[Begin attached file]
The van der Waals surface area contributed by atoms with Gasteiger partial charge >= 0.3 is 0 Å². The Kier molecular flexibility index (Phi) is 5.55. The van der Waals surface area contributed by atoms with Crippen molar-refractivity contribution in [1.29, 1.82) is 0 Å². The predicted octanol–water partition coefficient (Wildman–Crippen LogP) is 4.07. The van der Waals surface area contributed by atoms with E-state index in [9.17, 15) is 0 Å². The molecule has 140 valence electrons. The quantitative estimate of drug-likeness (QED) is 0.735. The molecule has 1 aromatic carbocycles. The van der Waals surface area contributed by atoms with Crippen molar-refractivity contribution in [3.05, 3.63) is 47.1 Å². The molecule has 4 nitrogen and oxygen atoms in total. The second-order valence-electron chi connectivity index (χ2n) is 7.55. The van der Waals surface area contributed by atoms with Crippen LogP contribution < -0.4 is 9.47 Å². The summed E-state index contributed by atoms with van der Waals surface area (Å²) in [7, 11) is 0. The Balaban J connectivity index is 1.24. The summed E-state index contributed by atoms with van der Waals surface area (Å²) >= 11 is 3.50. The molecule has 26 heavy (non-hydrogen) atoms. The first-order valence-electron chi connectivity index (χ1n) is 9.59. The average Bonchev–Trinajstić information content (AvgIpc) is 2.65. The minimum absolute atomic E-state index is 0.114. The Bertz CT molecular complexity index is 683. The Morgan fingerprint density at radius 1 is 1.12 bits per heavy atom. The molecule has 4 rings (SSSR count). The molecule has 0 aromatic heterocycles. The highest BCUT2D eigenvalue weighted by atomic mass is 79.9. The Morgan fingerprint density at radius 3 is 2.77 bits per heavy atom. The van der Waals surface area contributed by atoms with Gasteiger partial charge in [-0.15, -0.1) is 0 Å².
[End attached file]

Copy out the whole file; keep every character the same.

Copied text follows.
The van der Waals surface area contributed by atoms with Gasteiger partial charge >= 0.3 is 0 Å². The Kier molecular flexibility index (Phi) is 5.55. The van der Waals surface area contributed by atoms with Crippen molar-refractivity contribution in [1.29, 1.82) is 0 Å². The predicted octanol–water partition coefficient (Wildman–Crippen LogP) is 4.07. The van der Waals surface area contributed by atoms with E-state index in [9.17, 15) is 0 Å². The molecule has 140 valence electrons. The quantitative estimate of drug-likeness (QED) is 0.735. The molecule has 1 aromatic carbocycles. The van der Waals surface area contributed by atoms with Crippen molar-refractivity contribution in [3.05, 3.63) is 47.1 Å². The molecule has 4 nitrogen and oxygen atoms in total. The second-order valence-electron chi connectivity index (χ2n) is 7.55. The van der Waals surface area contributed by atoms with Crippen LogP contribution < -0.4 is 9.47 Å². The summed E-state index contributed by atoms with van der Waals surface area (Å²) in [7, 11) is 0. The Balaban J connectivity index is 1.24. The summed E-state index contributed by atoms with van der Waals surface area (Å²) >= 11 is 3.50. The molecule has 26 heavy (non-hydrogen) atoms. The first-order valence-electron chi connectivity index (χ1n) is 9.59. The average Bonchev–Trinajstić information content (AvgIpc) is 2.65. The minimum absolute atomic E-state index is 0.114. The Bertz CT molecular complexity index is 683. The Morgan fingerprint density at radius 1 is 1.12 bits per heavy atom. The molecule has 4 rings (SSSR count). The molecule has 0 aromatic heterocycles. The highest BCUT2D eigenvalue weighted by atomic mass is 79.9. The Morgan fingerprint density at radius 3 is 2.77 bits per heavy atom. The van der Waals surface area contributed by atoms with Gasteiger partial charge in [-0.15, -0.1) is 0 Å².